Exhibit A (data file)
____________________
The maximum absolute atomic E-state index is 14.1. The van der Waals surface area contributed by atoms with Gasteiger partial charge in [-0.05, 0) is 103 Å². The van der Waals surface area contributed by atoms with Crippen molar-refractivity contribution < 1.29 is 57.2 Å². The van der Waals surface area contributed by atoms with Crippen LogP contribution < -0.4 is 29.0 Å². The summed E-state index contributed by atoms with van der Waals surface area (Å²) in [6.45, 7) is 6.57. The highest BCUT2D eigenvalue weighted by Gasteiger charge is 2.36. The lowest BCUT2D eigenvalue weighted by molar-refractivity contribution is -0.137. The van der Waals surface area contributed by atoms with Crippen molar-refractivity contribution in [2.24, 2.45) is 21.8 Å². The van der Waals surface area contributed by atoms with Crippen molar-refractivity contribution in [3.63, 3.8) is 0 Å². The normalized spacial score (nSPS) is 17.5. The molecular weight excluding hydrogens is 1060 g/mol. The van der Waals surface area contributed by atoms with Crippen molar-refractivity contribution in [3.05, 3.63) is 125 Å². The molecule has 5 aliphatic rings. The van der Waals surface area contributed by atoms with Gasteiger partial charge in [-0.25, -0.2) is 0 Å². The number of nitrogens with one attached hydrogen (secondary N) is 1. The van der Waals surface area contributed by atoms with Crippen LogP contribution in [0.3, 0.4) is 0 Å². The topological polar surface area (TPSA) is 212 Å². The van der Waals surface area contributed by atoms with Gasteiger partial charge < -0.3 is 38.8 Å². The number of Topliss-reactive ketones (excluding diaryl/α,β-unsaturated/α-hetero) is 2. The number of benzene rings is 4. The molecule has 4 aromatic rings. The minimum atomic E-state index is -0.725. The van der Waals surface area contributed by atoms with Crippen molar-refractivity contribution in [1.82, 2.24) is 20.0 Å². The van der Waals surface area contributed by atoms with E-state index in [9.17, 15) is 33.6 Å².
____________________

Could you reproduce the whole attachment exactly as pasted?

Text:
The maximum absolute atomic E-state index is 14.1. The van der Waals surface area contributed by atoms with Gasteiger partial charge in [-0.05, 0) is 103 Å². The van der Waals surface area contributed by atoms with Crippen molar-refractivity contribution < 1.29 is 57.2 Å². The van der Waals surface area contributed by atoms with Crippen LogP contribution < -0.4 is 29.0 Å². The summed E-state index contributed by atoms with van der Waals surface area (Å²) in [6.45, 7) is 6.57. The highest BCUT2D eigenvalue weighted by Gasteiger charge is 2.36. The lowest BCUT2D eigenvalue weighted by molar-refractivity contribution is -0.137. The van der Waals surface area contributed by atoms with Crippen molar-refractivity contribution in [2.24, 2.45) is 21.8 Å². The van der Waals surface area contributed by atoms with Crippen molar-refractivity contribution in [3.63, 3.8) is 0 Å². The normalized spacial score (nSPS) is 17.5. The molecular weight excluding hydrogens is 1060 g/mol. The van der Waals surface area contributed by atoms with Crippen molar-refractivity contribution in [3.05, 3.63) is 125 Å². The molecule has 5 aliphatic rings. The van der Waals surface area contributed by atoms with Gasteiger partial charge in [-0.25, -0.2) is 0 Å². The number of nitrogens with one attached hydrogen (secondary N) is 1. The van der Waals surface area contributed by atoms with Crippen LogP contribution in [0.3, 0.4) is 0 Å². The topological polar surface area (TPSA) is 212 Å². The van der Waals surface area contributed by atoms with Gasteiger partial charge < -0.3 is 38.8 Å². The number of Topliss-reactive ketones (excluding diaryl/α,β-unsaturated/α-hetero) is 2. The number of benzene rings is 4. The molecule has 4 aromatic rings. The minimum atomic E-state index is -0.725. The van der Waals surface area contributed by atoms with Crippen molar-refractivity contribution in [1.82, 2.24) is 20.0 Å². The van der Waals surface area contributed by atoms with E-state index in [9.17, 15) is 33.6 Å².